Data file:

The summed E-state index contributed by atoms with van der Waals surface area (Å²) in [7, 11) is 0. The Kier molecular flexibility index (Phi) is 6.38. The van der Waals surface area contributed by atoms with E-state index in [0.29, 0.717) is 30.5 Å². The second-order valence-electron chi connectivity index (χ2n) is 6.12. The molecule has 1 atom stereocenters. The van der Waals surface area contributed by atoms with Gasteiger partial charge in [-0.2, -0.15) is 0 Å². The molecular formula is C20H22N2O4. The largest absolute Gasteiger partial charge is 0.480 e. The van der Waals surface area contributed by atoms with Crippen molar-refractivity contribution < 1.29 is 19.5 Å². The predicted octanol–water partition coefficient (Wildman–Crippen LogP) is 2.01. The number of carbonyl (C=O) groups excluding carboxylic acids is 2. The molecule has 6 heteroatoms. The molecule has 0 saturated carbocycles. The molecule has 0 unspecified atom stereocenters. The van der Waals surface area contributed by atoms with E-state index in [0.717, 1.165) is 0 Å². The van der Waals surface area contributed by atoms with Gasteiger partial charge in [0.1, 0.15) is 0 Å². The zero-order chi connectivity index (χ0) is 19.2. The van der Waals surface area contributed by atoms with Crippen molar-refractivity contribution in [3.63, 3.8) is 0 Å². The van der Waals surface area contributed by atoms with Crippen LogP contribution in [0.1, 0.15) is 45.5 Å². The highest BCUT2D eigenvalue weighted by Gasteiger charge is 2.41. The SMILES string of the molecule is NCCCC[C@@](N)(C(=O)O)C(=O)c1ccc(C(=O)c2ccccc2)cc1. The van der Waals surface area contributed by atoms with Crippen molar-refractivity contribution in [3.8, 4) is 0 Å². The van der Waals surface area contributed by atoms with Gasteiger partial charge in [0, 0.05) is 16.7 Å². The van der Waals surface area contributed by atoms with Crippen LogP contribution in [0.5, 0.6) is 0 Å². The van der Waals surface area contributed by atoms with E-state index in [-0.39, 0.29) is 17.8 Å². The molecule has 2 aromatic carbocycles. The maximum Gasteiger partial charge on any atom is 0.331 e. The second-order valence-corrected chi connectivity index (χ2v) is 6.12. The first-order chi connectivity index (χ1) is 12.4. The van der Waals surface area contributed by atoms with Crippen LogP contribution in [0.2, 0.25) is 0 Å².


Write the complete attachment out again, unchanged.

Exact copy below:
The summed E-state index contributed by atoms with van der Waals surface area (Å²) in [7, 11) is 0. The Kier molecular flexibility index (Phi) is 6.38. The van der Waals surface area contributed by atoms with E-state index in [0.29, 0.717) is 30.5 Å². The second-order valence-electron chi connectivity index (χ2n) is 6.12. The molecule has 1 atom stereocenters. The van der Waals surface area contributed by atoms with Gasteiger partial charge in [-0.2, -0.15) is 0 Å². The molecular formula is C20H22N2O4. The largest absolute Gasteiger partial charge is 0.480 e. The van der Waals surface area contributed by atoms with Crippen molar-refractivity contribution < 1.29 is 19.5 Å². The predicted octanol–water partition coefficient (Wildman–Crippen LogP) is 2.01. The number of carbonyl (C=O) groups excluding carboxylic acids is 2. The molecule has 6 heteroatoms. The molecule has 0 saturated carbocycles. The molecule has 0 unspecified atom stereocenters. The van der Waals surface area contributed by atoms with E-state index in [0.717, 1.165) is 0 Å². The van der Waals surface area contributed by atoms with Gasteiger partial charge in [0.1, 0.15) is 0 Å². The zero-order chi connectivity index (χ0) is 19.2. The van der Waals surface area contributed by atoms with Crippen molar-refractivity contribution in [3.63, 3.8) is 0 Å². The van der Waals surface area contributed by atoms with Crippen LogP contribution in [0.1, 0.15) is 45.5 Å². The highest BCUT2D eigenvalue weighted by Gasteiger charge is 2.41. The SMILES string of the molecule is NCCCC[C@@](N)(C(=O)O)C(=O)c1ccc(C(=O)c2ccccc2)cc1. The van der Waals surface area contributed by atoms with Crippen molar-refractivity contribution in [3.8, 4) is 0 Å². The van der Waals surface area contributed by atoms with Gasteiger partial charge in [0, 0.05) is 16.7 Å². The van der Waals surface area contributed by atoms with Crippen LogP contribution in [0.5, 0.6) is 0 Å². The van der Waals surface area contributed by atoms with E-state index in [-0.39, 0.29) is 17.8 Å². The molecule has 2 aromatic carbocycles. The maximum Gasteiger partial charge on any atom is 0.331 e. The second-order valence-corrected chi connectivity index (χ2v) is 6.12. The first-order chi connectivity index (χ1) is 12.4. The van der Waals surface area contributed by atoms with Crippen LogP contribution in [0.2, 0.25) is 0 Å².